Dryline bulges can increase the potential for severe thunderstorms, and an upper tier Tornado Watch was issued by the Storm Prediction Center for southwestern Kansas and western Oklahoma, with high probabilities of strong tornadoes and extremely large hail.
Cumulus towers began to form within the vicinity of northwest Oklahoma and western Kansas. Continuing to monitor the visible satellite and cumulus fields deepen, we watched an anvil develop to our north. Leaving Buffalo, Oklahoma, we headed north into southwestern Kansas. The storm developed rapidly and a well defined base developed. As we approached the vicinity of the storm, we documented the first wall cloud of the day. Strong, warm, and moist inflow was occurring at the time as scud was rising rapidly into the rotating wall cloud.
We decided to continue to head north on Highway 283 towards Minneola and Dodge City, Kansas. Shortly thereafter, the first tornado of the day formed south of Minneola and Dodge City. Turning west off of Highway 283 onto a dirt road, we traveled westward for about a mile or two to document the tornado.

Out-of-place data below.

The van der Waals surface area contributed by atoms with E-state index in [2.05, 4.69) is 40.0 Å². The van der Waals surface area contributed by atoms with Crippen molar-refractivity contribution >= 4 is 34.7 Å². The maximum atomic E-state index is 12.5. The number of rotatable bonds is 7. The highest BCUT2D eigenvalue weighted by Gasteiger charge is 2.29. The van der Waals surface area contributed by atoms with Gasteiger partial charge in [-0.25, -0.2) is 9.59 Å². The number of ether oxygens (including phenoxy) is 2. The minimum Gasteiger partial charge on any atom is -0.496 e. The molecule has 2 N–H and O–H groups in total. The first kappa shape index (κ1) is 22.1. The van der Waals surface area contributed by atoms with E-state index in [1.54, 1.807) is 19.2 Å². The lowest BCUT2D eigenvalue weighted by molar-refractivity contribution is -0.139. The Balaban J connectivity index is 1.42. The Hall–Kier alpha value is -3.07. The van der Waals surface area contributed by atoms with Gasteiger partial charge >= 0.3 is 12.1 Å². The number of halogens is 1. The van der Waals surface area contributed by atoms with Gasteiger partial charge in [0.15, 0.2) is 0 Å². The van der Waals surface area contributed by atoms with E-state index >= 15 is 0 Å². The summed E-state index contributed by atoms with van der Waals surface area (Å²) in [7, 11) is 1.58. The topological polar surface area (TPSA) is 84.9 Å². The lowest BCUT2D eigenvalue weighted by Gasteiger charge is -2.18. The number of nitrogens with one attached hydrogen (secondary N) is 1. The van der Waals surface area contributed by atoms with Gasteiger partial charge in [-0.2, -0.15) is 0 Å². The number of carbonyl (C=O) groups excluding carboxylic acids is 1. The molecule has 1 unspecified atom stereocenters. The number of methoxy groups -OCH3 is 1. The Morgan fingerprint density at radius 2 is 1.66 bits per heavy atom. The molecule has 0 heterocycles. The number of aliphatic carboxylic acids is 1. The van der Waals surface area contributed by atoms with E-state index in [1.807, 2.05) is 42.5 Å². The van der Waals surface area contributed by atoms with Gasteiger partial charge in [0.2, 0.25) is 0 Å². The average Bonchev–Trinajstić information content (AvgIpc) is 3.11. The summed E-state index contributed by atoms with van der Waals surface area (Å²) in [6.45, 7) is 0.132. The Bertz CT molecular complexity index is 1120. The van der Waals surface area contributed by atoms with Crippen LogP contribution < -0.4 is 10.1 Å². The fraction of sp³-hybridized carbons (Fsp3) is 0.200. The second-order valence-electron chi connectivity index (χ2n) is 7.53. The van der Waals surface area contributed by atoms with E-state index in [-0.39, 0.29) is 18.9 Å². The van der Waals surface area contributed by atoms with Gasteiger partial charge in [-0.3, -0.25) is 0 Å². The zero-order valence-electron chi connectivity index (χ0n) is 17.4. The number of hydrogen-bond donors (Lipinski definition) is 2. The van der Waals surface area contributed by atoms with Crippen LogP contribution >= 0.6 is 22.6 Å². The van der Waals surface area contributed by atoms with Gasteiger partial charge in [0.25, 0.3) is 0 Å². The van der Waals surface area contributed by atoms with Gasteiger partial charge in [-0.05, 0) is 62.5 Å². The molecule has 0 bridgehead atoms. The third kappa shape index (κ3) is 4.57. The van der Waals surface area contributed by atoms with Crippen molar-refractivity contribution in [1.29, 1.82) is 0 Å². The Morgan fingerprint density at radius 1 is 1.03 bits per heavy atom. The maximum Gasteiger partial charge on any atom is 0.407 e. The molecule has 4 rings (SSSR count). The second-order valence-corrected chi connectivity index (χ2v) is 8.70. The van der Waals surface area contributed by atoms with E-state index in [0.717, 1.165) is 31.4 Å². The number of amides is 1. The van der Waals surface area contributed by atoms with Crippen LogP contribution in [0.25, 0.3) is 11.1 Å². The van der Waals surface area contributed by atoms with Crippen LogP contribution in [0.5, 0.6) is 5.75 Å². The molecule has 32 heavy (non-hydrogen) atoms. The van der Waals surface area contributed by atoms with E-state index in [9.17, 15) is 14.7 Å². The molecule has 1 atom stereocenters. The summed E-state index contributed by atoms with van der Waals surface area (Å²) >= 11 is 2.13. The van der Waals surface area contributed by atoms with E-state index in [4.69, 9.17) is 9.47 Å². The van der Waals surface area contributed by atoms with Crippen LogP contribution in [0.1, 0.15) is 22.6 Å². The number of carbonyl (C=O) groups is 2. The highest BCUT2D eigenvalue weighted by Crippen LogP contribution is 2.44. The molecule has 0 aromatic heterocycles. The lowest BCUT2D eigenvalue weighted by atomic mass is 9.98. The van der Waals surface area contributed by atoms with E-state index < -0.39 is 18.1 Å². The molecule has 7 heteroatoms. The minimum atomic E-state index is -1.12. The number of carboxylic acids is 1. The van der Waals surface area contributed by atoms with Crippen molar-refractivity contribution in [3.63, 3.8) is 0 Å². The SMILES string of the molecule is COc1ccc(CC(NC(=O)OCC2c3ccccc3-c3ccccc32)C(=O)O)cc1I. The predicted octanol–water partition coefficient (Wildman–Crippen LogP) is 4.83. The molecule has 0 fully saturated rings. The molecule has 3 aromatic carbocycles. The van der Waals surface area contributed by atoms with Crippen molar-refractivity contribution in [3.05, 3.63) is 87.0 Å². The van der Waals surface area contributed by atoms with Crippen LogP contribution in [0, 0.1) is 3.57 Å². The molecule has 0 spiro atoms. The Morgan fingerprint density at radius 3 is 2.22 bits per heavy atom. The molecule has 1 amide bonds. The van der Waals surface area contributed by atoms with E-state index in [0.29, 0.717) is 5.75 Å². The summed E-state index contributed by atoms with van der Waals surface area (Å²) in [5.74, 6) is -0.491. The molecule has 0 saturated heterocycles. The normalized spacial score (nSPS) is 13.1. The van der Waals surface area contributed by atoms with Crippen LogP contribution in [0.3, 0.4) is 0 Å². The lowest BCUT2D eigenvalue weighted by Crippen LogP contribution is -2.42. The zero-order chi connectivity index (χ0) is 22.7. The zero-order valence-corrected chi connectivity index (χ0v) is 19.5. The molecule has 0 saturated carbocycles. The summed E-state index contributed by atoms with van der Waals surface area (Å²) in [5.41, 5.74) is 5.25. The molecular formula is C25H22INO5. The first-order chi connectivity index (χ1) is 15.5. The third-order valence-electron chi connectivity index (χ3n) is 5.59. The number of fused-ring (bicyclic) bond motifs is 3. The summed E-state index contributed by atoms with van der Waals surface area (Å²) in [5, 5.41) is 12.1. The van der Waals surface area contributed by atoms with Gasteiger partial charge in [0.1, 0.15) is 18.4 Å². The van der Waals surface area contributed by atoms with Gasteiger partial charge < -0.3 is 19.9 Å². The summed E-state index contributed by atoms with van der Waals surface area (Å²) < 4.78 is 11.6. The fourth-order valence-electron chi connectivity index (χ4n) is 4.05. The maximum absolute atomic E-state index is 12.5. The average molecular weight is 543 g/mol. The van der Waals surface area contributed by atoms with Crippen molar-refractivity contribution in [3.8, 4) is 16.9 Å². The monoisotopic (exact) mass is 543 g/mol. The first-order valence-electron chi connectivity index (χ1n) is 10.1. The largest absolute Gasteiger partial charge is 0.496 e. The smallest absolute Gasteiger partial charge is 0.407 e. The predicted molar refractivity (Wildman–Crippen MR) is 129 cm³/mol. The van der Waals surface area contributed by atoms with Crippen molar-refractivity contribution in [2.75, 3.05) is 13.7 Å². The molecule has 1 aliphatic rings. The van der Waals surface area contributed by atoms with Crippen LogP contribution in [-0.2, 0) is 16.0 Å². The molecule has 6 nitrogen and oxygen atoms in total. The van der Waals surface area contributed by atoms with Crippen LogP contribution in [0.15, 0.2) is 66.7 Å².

At first, the condensation funnel was not fully condensed due to somewhat of a lacking of moisture from the downdraft. Over a short period of time; however, the funnel was able to condense all the way to the ground, leaving a spectacular view as we were positioned about 4 to 5 miles to its south-southeast. The tornado then began to stretch out due to a process called dynamic piping, where stretched air flowing at the surface into the tornado contracts, similar to the vortex of water that forms while draining a bathtub.